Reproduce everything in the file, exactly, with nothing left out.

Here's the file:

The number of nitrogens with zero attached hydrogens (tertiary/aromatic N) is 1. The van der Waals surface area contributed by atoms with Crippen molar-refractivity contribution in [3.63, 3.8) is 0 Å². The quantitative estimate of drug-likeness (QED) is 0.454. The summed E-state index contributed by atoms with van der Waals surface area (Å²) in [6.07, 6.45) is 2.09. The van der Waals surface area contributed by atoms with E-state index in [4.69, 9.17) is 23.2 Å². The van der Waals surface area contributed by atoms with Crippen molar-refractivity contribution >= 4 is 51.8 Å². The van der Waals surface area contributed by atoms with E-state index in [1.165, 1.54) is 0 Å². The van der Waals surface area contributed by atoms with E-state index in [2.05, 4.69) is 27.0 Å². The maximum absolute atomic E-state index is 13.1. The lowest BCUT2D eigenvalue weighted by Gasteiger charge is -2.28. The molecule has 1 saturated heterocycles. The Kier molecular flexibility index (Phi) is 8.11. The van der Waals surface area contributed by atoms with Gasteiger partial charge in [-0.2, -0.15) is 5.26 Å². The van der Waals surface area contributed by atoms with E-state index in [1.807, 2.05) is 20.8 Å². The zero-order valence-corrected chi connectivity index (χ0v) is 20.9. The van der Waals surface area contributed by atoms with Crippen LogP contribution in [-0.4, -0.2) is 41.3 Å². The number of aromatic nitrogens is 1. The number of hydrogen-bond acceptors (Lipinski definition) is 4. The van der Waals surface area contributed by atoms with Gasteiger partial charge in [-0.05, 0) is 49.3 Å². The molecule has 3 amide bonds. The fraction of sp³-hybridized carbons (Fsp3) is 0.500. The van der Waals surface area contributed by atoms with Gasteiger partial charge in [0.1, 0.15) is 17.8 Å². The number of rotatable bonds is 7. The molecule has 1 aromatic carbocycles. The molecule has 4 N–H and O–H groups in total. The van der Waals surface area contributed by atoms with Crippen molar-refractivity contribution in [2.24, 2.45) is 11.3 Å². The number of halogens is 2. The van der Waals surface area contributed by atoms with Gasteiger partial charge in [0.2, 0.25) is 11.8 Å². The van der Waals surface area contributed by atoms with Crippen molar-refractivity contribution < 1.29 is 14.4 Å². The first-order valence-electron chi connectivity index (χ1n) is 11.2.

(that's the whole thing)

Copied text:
The number of nitrogens with zero attached hydrogens (tertiary/aromatic N) is 1. The van der Waals surface area contributed by atoms with Crippen molar-refractivity contribution in [3.63, 3.8) is 0 Å². The quantitative estimate of drug-likeness (QED) is 0.454. The summed E-state index contributed by atoms with van der Waals surface area (Å²) in [6.07, 6.45) is 2.09. The van der Waals surface area contributed by atoms with E-state index in [4.69, 9.17) is 23.2 Å². The van der Waals surface area contributed by atoms with Crippen molar-refractivity contribution >= 4 is 51.8 Å². The van der Waals surface area contributed by atoms with E-state index in [1.165, 1.54) is 0 Å². The van der Waals surface area contributed by atoms with E-state index in [2.05, 4.69) is 27.0 Å². The maximum absolute atomic E-state index is 13.1. The lowest BCUT2D eigenvalue weighted by Gasteiger charge is -2.28. The molecule has 1 saturated heterocycles. The Kier molecular flexibility index (Phi) is 8.11. The van der Waals surface area contributed by atoms with Gasteiger partial charge in [-0.2, -0.15) is 5.26 Å². The van der Waals surface area contributed by atoms with E-state index in [1.807, 2.05) is 20.8 Å². The zero-order valence-corrected chi connectivity index (χ0v) is 20.9. The van der Waals surface area contributed by atoms with Crippen LogP contribution in [-0.4, -0.2) is 41.3 Å². The number of aromatic nitrogens is 1. The number of hydrogen-bond acceptors (Lipinski definition) is 4. The van der Waals surface area contributed by atoms with Gasteiger partial charge in [-0.05, 0) is 49.3 Å². The molecule has 3 amide bonds. The fraction of sp³-hybridized carbons (Fsp3) is 0.500. The van der Waals surface area contributed by atoms with Gasteiger partial charge in [0.1, 0.15) is 17.8 Å². The number of rotatable bonds is 7. The molecule has 1 aromatic carbocycles. The molecule has 4 N–H and O–H groups in total. The van der Waals surface area contributed by atoms with Crippen molar-refractivity contribution in [2.24, 2.45) is 11.3 Å². The number of halogens is 2. The van der Waals surface area contributed by atoms with Gasteiger partial charge in [0.2, 0.25) is 11.8 Å². The van der Waals surface area contributed by atoms with Crippen molar-refractivity contribution < 1.29 is 14.4 Å². The first-order valence-electron chi connectivity index (χ1n) is 11.2.